A Stowe business that rents ski and snowboard clothing to people who don’t do either frequently enough to buy their own gear is headed for the tank.
The business, Kit Lender, will be featured on the popular television show “Shark Tank” this Sunday, with company co-founder Forrest Shinners using his 10 minutes in the spotlight to try to land a celebrity investor and persuade millions of viewers to give his company a try.
The company has grown considerably in its five-year existence.
“I don’t know if 100 percent is little by little,” Shinners chuckled last week, and said one person outside the company who has physically noticed the growth has been the FedEx driver.
“There’s somebody who has felt the business grow, literally,” Shinners said.
Kit Lender hooks up with people from all over the world who are headed to the slopes, and otherwise would have to buy jackets, snowpants, goggles and gloves. Those are the four components to the typical kit, although there are boots for rent and hats, socks and base layers for purchase — nobody wants to re-use someone’s underwear.
The box is sent to wherever the people are staying, cutting the need for extra gear in the suitcase.
The potential Kit Lender customer base is vast and often comes from warm-weather climates such as Texas or Florida, where a bomber insulated anorak is about as common as a Nor’easter. Atlanta is a top-five city for Kit Lender, Shinners said.
The customer base also comes from parents with pre-teen kids who grow out of their clothes year after year, and sometimes during a single season.
“Someone from Florida or Texas, or wherever, if they have a wife or a couple of kids and are going on a three-day vacation, it may cost them couple grand, already,” said Art Shinners, Forrest’s dad and behind-the-scenes co-founder of Kit Lender.
The gear is top of the line and from popular brands such as Burton, North Face, Marmot, Patagonia, Obermeyer, Spyder — if you have a brand you want to rep, it’s likely in the lineup.
For skiers who are on the slopes to be seen, there are outfits with plenty of bling and fake fur. For riders who want to look like they’re hitting the parks like the pros, there’s plenty of that gear, too.
“We have one customer who comes to us four times a year,” said Sarah Boes, Shinners’s right-hand manager.
Art Shinners started AJ’s Ski and Sports on Mountain Road in Stowe in 1976, and the place is still going strong. Forrest is the youngest of four Shinners siblings, and grew up with access to closets full of gear from the shop.
So, whenever a buddy would come to Vermont from New York City — where Forrest was working at an investment firm — that friend would get all geared up from the Shinners’s stash.
One of them suggested that Shinners could charge for this kind of thing. And that’s how the company started.
“I am very, very proud of him,” Art said. “He’s a smart guy.”
“Dad was, like, why don’t you set it up?” Forrest said. “At first, it was just me and my dad.”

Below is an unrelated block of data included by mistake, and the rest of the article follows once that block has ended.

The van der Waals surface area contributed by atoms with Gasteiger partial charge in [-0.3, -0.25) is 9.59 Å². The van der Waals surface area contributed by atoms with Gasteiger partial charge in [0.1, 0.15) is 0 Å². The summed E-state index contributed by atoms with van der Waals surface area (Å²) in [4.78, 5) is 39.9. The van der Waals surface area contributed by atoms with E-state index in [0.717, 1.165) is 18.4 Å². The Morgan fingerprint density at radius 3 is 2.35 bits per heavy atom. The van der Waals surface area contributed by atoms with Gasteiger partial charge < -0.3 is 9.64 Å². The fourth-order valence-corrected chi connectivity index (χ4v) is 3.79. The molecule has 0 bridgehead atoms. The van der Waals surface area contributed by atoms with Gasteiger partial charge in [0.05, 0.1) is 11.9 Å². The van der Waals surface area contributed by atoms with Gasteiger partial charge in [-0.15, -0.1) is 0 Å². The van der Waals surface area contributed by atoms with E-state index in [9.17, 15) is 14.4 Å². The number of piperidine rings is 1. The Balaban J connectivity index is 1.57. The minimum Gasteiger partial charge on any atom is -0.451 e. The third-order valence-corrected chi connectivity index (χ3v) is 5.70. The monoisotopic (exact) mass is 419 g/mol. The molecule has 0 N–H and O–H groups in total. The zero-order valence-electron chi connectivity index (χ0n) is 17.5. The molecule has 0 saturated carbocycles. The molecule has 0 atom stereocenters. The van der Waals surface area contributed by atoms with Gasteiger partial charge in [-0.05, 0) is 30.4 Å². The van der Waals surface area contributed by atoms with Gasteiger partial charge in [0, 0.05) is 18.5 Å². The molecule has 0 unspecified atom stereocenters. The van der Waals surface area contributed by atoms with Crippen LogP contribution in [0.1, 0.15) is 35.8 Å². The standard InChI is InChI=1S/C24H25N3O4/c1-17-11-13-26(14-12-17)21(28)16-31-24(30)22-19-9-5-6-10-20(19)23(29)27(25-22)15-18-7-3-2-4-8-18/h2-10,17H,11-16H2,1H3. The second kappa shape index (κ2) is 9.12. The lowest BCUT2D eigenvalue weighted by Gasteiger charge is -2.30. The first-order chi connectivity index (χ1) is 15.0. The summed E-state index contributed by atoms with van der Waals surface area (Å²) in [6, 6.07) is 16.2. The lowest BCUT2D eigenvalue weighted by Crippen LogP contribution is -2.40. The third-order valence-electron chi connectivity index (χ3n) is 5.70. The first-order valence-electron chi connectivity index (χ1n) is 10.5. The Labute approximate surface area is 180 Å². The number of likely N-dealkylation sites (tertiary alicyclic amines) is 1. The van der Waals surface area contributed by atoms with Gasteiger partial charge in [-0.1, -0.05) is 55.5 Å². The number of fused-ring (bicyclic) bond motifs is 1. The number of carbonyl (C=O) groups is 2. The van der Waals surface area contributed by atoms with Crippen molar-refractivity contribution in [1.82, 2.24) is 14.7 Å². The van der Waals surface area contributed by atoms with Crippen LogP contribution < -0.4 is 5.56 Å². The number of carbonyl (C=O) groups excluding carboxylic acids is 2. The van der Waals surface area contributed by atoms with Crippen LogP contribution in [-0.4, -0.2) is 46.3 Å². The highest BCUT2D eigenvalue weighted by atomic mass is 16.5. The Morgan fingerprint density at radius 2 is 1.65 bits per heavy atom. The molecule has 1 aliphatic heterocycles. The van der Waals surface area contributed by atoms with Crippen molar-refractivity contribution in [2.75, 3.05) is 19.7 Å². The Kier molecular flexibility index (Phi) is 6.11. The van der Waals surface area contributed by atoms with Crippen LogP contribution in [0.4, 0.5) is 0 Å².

Boes and Shinners went to Stowe High School together in the 1990s, and she moved back to the area just as Kit Lender was getting started.
All Kit Lender gear is from the current season or the previous one, and gets rotated in and out.
Decades of ski shop experience allows the Shinnerses to cultivate a broad liquidation network to get rid of old gear and make way for the new.
The company headquarters, recently relocated in the former Parker and Stearns hardware store off South Main Street, is filled with racks of jackets and pants and crates full of gloves and goggles.
Shinners estimates they shipped 21 tons of clothing last year.
Swim with the Sharks
This time of year is always busy for a company that outfits people for ski trips, and the TV show could make it much busier.
Shinners said there are countless tales of post-Shark Tank companies whose websites crashed or ran out of product.
About five years ago, at its peak, the show drew upward of 7 million viewers. Lately, it’s been around 3 to 4 million.
Shinners and his crew are contractually obligated to be mum about the show until it airs, but he did say he and Boes flew out to Los Angeles in September to make their pitch. Boes was offstage, “pointing and making fun of me,” Shinners said.
About 130 burgeoning business owners try out for the show, and only 86 actually make it to the air. Sometimes, no one gets a shark to invest in them; sometimes, the pitchers land more than one shark.
The investors on Shark Tank — a rotating cast that includes celebrity zillionaire Mark Cuban, former shopping channel host Lori Greiner, and prickly Canadian investor Kevin O’Leary, better known as Mr. Wonderful — are actually putting their money on the line.
As far as reality television goes, Shark Tank has a reputation for being relatively gimmick-free and, no matter how the episodes are edited, the hourlong pitch — viewers see only the edited, 10-minute final cut — is a serious exercise in high-stress business.
There will be no viewing party for the Kit Lender crew Dec. 1. In fact, quite the opposite. They’re going to work an overnight shift, because as soon as Kit Lender’s 10-minute Shark Tank pitch begins, and for the rest of the night, things could get mighty busy. But they will bring a TV to work to watch the episode.